The American Society for Training and Development surveyed 2,500 companies and found that companies that have a comprehensive training guide, including e-learning and videos, have a 218% higher revenue and a substantial 24% profit margin.
More interestingly, videos are emerging as the best way to share any form of content – the human brain retains 80% of what it sees compared to 20% of what it reads.
Only 28% of people say they watch a full training video – yours needs to be snappy, interesting, and snag-free to keep attention. If you’re wondering how to create training videos that are captivating and engaging, this article covers it for you.
Why Create A Training Video?
Creating training videos has many benefits for business:
- Employee Satisfaction: Creating interactive training videos, in addition to the increased revenue and profit margins, made 51% of employees partaking in the American Society for Training and Development survey feel happier in their role.
- Cost Saving: Rather than hosting multiple training days, you can have one training platform with a collection of videos for staff to watch in-house or remotely. That cuts costs of learning and development by almost 95%, according to a case study by Microsoft.
- Increased Information Retention: Data from the SAVO Group proved that within 30 minutes of finishing an in-person training session, employees forget 58% of the information. Fast forward 6 months, and they’ve forgotten 90%. Training videos are there on-demand for instant refreshes. Quality assurance specialists can edit these videos whenever and find new ways to make them more engaging and increase information retention.
- Increased Customer Satisfaction: Training videos aren’t just for employees. Videos can be an excellent way for businesses to resolve customer queries and product issues.
Your 5-Step Guide on How to Create a Training Video
In 5 steps, you should be able to create a comprehensive, interesting, engaging training video to share with your employees or consumers.
Step #1. Define your topic and type of training video
The first step is defining your topic and type of training video. Consider splitting your chosen topic into multiple videos. Many studies show that shorter videos are best for information retention – one study by the University of Wollongong in Australia found the optimal video length is between 3-7 minutes.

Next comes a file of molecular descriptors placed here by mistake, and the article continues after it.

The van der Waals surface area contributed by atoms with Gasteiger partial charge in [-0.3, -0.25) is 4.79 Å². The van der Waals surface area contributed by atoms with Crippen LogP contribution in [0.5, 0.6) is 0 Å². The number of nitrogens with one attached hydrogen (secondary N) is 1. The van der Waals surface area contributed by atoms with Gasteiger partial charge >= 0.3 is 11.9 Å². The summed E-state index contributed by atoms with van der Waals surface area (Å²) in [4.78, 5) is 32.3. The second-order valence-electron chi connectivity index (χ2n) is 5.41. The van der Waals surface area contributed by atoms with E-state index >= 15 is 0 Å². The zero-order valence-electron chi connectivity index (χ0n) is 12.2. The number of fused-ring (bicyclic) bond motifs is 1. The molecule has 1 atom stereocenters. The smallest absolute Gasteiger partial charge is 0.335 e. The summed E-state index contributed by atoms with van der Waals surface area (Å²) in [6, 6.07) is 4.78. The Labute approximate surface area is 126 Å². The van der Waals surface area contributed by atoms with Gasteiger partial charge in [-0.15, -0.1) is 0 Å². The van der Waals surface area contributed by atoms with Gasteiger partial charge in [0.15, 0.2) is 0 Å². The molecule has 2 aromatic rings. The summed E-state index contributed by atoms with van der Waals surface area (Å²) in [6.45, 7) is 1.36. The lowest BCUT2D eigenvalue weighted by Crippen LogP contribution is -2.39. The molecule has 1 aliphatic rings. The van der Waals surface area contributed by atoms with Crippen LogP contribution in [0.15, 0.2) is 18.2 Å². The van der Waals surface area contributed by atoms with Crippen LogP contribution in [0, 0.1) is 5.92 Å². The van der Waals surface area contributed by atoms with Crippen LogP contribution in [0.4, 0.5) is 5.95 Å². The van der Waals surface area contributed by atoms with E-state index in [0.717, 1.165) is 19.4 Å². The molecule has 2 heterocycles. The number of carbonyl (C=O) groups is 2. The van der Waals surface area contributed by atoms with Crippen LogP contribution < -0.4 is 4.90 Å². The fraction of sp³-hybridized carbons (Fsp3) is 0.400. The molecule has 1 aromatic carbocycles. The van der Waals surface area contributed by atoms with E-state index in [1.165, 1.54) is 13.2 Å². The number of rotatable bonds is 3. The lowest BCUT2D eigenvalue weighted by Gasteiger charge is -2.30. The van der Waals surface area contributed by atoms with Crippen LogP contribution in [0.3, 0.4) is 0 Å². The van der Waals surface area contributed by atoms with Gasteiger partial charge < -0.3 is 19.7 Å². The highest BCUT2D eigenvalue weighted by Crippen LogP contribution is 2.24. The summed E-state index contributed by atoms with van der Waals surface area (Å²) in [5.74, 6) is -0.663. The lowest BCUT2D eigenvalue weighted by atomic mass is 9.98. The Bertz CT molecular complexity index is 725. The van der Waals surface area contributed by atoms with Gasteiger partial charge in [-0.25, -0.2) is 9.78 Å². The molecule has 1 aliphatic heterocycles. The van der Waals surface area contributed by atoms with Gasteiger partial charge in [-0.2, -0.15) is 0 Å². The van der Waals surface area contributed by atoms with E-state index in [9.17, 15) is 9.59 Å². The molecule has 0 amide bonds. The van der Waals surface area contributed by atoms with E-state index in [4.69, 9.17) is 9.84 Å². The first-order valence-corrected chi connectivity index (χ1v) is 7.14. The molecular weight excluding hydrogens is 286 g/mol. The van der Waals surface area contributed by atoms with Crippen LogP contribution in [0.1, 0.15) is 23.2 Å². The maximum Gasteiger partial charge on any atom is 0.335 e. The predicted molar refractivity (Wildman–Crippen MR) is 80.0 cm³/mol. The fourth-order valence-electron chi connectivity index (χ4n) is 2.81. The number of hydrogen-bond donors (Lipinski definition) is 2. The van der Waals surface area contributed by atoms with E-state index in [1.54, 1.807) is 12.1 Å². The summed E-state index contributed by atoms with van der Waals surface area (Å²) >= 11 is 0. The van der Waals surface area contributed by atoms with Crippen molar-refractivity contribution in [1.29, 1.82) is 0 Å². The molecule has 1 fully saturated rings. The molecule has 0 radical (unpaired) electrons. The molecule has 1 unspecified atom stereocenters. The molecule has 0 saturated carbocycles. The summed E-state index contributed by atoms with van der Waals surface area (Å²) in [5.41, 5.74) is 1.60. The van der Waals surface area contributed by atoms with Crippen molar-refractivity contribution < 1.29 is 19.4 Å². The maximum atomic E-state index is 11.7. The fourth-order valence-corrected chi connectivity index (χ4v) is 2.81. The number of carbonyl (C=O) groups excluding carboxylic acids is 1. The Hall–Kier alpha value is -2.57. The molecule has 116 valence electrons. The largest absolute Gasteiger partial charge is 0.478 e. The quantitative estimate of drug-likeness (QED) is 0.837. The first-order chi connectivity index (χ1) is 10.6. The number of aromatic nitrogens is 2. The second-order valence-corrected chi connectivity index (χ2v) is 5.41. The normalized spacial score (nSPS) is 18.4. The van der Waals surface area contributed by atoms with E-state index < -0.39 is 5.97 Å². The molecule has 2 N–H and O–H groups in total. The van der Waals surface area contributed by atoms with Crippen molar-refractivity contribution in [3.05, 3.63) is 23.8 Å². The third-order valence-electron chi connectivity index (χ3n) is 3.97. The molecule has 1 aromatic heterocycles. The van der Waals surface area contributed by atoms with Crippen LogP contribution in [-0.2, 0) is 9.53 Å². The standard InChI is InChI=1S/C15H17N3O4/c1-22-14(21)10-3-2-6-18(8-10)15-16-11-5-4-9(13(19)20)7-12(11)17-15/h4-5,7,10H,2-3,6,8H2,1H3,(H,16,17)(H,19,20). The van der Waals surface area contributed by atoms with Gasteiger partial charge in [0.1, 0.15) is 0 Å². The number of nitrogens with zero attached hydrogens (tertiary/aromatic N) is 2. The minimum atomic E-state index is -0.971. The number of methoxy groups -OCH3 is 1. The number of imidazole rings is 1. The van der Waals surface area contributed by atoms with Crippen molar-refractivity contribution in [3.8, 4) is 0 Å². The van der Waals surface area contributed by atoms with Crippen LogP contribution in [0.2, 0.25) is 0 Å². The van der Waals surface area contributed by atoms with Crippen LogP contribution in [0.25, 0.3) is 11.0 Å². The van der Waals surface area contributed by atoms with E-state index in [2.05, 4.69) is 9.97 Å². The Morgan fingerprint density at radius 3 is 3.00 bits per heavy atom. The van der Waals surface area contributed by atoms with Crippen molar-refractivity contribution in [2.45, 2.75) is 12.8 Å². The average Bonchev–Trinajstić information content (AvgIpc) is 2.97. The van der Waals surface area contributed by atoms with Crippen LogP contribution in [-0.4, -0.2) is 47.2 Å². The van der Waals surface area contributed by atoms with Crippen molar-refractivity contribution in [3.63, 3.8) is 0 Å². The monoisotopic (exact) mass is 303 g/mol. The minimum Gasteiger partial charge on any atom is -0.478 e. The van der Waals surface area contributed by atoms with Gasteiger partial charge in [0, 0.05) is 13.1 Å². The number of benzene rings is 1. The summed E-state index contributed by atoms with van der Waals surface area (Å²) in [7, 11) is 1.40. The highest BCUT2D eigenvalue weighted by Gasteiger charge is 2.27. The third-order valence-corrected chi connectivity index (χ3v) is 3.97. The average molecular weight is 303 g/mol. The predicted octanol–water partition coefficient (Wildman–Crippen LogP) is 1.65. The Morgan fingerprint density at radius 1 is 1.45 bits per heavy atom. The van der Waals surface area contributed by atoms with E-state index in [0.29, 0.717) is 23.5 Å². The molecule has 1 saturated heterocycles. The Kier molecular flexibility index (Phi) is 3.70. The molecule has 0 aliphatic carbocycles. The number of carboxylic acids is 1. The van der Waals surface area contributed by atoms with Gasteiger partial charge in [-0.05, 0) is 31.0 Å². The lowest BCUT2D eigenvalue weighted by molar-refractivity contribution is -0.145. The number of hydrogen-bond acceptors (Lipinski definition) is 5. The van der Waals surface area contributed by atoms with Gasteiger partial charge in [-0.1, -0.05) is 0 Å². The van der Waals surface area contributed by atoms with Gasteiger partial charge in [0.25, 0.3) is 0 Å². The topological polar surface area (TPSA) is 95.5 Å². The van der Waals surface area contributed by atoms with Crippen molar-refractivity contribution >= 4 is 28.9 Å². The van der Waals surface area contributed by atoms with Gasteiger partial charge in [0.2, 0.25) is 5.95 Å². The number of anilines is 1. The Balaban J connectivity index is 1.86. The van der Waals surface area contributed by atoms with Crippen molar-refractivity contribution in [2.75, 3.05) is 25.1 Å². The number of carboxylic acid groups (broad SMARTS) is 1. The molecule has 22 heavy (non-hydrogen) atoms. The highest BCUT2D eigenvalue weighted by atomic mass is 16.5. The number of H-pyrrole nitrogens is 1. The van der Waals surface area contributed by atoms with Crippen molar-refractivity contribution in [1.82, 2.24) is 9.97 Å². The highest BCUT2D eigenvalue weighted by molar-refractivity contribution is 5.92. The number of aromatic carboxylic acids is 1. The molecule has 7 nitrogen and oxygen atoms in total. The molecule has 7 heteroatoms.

You should also include objectives for each topic – what do you want the watcher to learn from the video? Define your objectives by asking yourself why you’re making the video, who’s the target audience, and what you want the target audience to learn from the video.
A checklist to tick off is best.
Once you know your topic, define the type of training video you want it to be. These include:
- Microvideos – the best option for short, snappy videos. Micro videos are around 30 seconds to a minute long, so it’s essential to convey the message you need to concisely if you’re going to select this video option.
- Screen-recording videos – this is the best option for explaining specific web, software, or app-based training. Screen-recording applications will allow you to record multiple processes simultaneously, stopping and starting as you need.
- Presenter-style videos – this is the best option for onboarding employees. These video styles use a presentation format with voice-over in the background.
- Interactive videos – the best option for creating engaging training videos as they’re more stop-and-start based. These videos often stop and start throughout, allowing the user to feel engaged.
Step #2. Find your tools
The tool you need will depend on the type of video you’re making. For screen-recording videos, there are specific tools that enhance video creation, like Bird Eats Bug.
Advanced screen recorders like Bird Eats Bug have multiple recording and sharing features, making training and development customizable and easy. They’re the perfect video creation tool for videos where you need to stop and start, explain in detail, and have people see what you’re doing.
For training videos, you should use a screen recorder that allows you to capture the tab, window, or entire screen. You can record your microphone and screen simultaneously to give a detailed run-through of what’s on the screen.
For Bird Eats Bug, that’d be a run-through of development issues and resolutions to website bugs. For screen-recording training videos, using Bird Eats Bug is an essential step to creating high-quality videos.
You should then be able to trim, split and cut your recordings afterwards, editing the video how you need it to suit the user’s needs.